Breaking News

Bagley wins Ward 3 Forest Park election December 1, 2015


Crossing guards ready for returns

By Greg Gelpi

When Clayton County students return to schools Tuesday following the winter break, they'll arrive more safely.

The Clayton County Board of Commissioners, Clayton County Board of Education and municipalities within the county reached an agreement to share the costs of school crossing guards for the rest of the school year.

"I'm glad to be going back because of the safety of the children," said Linda S. Hayes, who had worked as a crossing guard for 10 years before being let go. "The traffic is pretty fast. I felt bad about leaving."

Hayes will return to her station at the top of a hill outside of Hendrix Drive Elementary, where she had worked since beginning her job as a crossing guard.

"I don't mind going back, but we should have never left because of the safety of the children," Hayes said.

The county commission had previously funded all guards within the county, but cut guards within municipalities out of their budget for the fiscal year, removing 19 guards. The reduction left many schools with fewer guards and some without any guards at all. Last school year, 28 schools had crossing guards while only 18 schools have guards this year.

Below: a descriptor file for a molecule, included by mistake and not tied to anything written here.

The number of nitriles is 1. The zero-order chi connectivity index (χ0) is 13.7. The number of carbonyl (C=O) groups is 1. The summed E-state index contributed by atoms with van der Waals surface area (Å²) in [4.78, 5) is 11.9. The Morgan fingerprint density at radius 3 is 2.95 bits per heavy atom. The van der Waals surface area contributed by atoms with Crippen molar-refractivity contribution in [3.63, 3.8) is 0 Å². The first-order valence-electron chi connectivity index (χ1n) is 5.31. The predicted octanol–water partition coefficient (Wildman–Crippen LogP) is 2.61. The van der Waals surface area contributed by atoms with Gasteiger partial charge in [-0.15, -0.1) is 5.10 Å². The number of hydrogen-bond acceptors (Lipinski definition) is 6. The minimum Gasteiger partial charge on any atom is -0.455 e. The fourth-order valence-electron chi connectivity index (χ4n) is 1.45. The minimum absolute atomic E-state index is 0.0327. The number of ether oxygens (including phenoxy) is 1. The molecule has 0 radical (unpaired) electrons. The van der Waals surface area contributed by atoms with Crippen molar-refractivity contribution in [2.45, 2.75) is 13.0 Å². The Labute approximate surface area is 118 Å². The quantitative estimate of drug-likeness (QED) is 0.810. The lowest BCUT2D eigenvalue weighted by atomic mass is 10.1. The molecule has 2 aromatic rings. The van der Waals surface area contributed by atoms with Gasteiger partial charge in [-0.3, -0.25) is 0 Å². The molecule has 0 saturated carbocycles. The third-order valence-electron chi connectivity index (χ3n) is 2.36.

In Hayes' absence, Kathy Meza said her son was nearly hit crossing the street near Hendrix Drive Elementary, she said at the time. No one forces drivers to slow down, and nothing will happen until someone is killed, she said.

All 19 guards are hired, Chris Windley, the county commission's director of special services, said. Many of the guards let go before the school year were rehired.

"All of them are hired, and they'll be starting Jan. 6," Windley, who was responsible for the hiring, said.

Commission Chairman Crandle Bray proposed splitting the costs of the guards after many, including the Clayton County NAACP, voiced concern over the safety of children.

Dexter Matthews, the president of the Clayton County NAACP, addressed the school board on several occasions, stressing the life and death nature of the situation.

"I think we're all set to go," Bray said.

Bray's proposal had the county, school board and municipalities each paying about $20,000 for the remaining 91 days of the school year. After that, a new agreement must be reached.